Four British women share their first-hand experiences of racism

We look back at our #calloutracism campaign, where four young women spoke to Marie Claire about how it feels to be a young, black or Asian woman in modern day Britain

Anti-racism protests have broken out across the world, calling for justice for George Floyd.

George, an unarmed black man, died whilst being arrested by police outside a shop in Minneapolis, Minnesota, on 25 May.

In viral video footage taken by a bystander, a white police officer, Derek Chauvin, can be seen kneeling on the 46-year-old’s neck for eight minutes and 46 seconds, whilst pinning him to the ground. ‘I can’t breathe…please stop,’ were his last words but the police officer continued to choke him until he lost consciousness. He died in hospital an hour later.

George Floyd’s brutal killing has brought to light a much deeper issue about the deeply engrained systemic racism felt across the world, with people standing up across the globe to say enough is enough.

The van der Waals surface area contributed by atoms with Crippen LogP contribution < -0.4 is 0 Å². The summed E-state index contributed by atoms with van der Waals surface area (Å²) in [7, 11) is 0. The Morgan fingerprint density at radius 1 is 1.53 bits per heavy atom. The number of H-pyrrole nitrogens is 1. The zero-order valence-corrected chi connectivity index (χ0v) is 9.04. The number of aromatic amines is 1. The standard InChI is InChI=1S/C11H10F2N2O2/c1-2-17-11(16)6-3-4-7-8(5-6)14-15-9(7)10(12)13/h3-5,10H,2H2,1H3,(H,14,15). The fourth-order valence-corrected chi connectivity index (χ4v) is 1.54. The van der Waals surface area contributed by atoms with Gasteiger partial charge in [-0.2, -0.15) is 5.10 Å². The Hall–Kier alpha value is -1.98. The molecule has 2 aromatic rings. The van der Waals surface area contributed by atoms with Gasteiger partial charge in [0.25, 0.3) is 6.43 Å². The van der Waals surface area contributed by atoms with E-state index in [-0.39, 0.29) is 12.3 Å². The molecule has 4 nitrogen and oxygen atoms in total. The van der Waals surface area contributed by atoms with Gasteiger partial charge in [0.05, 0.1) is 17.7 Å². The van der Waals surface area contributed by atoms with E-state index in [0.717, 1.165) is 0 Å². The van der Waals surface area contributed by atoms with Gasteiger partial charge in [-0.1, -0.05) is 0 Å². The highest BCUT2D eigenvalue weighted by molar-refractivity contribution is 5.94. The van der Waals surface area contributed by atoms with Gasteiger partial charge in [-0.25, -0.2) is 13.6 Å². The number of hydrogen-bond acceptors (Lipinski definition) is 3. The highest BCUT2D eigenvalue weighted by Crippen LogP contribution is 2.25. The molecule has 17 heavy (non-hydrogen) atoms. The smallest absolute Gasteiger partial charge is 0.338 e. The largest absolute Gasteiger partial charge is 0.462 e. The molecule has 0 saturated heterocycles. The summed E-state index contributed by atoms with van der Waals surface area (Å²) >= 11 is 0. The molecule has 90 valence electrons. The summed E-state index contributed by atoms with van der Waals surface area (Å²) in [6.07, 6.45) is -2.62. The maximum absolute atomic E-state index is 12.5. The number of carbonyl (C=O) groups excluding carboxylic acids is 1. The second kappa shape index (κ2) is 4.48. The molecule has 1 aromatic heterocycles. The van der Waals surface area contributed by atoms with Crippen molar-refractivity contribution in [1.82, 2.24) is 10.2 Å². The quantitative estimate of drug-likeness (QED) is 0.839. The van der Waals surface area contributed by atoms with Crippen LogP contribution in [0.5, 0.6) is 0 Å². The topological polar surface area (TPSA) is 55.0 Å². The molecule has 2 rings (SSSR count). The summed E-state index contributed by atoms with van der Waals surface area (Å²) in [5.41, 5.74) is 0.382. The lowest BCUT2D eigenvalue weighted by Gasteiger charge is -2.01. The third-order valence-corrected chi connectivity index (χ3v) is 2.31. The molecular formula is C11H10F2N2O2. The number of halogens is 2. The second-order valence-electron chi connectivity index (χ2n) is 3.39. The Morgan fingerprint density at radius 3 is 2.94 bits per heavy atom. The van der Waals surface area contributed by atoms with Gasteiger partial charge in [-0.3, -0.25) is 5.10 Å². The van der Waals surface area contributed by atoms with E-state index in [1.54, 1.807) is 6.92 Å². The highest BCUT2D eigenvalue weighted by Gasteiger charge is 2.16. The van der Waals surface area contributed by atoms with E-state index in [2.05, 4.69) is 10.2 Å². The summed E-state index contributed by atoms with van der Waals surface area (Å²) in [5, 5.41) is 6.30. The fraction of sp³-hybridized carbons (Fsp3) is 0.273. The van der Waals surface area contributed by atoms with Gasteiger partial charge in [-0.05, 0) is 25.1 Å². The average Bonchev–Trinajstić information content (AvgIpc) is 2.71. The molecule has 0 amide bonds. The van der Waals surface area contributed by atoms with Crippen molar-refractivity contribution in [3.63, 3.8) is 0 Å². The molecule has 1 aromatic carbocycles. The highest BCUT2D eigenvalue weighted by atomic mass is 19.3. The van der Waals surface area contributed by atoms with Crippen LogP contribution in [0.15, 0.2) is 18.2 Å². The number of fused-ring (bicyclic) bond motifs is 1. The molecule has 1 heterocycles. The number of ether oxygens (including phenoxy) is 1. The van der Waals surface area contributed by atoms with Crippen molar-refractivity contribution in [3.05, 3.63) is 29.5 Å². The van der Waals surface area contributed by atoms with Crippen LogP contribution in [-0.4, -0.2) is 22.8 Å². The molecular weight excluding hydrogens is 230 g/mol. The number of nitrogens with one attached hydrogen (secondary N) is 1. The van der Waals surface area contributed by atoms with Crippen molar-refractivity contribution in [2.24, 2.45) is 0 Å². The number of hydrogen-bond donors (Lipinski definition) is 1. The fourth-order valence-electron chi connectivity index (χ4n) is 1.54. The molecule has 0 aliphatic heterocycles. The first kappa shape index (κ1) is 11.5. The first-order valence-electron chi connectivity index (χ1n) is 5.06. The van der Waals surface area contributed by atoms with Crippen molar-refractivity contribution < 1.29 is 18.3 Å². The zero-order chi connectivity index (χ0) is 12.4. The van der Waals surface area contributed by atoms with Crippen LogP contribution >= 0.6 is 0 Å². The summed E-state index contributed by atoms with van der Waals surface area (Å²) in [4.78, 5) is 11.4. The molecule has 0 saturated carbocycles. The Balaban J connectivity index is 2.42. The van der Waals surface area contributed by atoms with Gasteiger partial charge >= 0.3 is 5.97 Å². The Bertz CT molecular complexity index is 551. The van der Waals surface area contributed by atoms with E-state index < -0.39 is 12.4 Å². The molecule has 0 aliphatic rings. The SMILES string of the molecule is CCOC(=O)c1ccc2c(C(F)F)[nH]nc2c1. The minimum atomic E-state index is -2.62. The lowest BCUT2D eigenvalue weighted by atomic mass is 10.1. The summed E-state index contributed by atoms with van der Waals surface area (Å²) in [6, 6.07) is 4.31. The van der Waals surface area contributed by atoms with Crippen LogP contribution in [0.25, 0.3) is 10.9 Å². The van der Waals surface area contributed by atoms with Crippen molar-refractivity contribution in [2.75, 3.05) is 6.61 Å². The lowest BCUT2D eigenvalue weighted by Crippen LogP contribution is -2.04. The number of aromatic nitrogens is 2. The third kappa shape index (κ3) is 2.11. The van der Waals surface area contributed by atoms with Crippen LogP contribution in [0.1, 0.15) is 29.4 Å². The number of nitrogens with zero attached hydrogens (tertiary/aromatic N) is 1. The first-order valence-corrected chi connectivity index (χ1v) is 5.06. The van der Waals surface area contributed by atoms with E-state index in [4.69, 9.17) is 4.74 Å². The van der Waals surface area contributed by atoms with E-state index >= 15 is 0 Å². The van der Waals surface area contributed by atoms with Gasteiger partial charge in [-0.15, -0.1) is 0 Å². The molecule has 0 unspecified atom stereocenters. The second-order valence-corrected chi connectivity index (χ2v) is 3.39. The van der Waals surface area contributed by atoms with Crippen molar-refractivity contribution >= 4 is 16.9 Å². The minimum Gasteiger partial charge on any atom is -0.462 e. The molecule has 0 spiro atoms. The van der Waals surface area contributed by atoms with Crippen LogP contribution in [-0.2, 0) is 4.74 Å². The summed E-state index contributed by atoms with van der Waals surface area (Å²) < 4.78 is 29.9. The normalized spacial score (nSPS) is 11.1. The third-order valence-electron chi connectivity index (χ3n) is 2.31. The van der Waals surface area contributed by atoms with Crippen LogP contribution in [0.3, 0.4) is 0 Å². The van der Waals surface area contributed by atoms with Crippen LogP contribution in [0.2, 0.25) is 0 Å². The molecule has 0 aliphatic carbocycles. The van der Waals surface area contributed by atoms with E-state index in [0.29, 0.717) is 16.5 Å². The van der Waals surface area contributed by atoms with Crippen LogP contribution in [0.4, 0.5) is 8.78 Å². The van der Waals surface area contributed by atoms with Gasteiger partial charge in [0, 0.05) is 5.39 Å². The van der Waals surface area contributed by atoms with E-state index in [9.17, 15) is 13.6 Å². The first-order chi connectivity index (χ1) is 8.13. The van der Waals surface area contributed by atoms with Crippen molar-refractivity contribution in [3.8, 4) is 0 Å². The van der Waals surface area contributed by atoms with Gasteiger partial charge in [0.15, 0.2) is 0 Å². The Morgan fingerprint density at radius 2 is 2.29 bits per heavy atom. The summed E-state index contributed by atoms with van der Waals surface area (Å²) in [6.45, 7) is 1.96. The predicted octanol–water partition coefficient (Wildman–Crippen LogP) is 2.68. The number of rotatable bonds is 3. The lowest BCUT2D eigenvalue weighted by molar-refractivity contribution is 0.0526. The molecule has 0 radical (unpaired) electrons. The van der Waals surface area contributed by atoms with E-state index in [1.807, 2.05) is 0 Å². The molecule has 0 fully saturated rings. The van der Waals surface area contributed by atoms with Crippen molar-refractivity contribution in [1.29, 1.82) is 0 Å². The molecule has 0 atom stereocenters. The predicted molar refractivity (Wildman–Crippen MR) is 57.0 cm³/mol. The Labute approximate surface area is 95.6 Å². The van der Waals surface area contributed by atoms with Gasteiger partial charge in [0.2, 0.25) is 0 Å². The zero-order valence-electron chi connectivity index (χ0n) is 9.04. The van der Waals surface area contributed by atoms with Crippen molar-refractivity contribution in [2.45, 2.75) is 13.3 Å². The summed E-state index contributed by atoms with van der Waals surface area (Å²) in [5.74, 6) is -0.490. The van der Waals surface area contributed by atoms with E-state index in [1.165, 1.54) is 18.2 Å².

As we educate ourselves on racial injustice, we look back at our 2017 #CallOutRacism campaign, where we spoke to four women who shared their emotional experiences of what racism really feels like. Their accounts highlight why it is everyone’s responsibility to #CallOutRacism.

Also in our campaign, Anita Bhagwandas talked of her experiences on dating websites where she is regularly lauded for her ‘exotic’ looks and comments from men looking to date a ‘brown girl’. Lawyer and author Saurav Dutt told of his shock when, during a discussion with a publisher, they asked if they could change his name. ‘They said the subject wasn’t about “Asian matters”, so there wasn’t much precedent for a “name like mine” to appear on a non-ethnic book’, he explained. And fashion designer Heidy Rehman shared her feelings on Trump’s Muslim ban.

This article and video was originally posted in January 2017.

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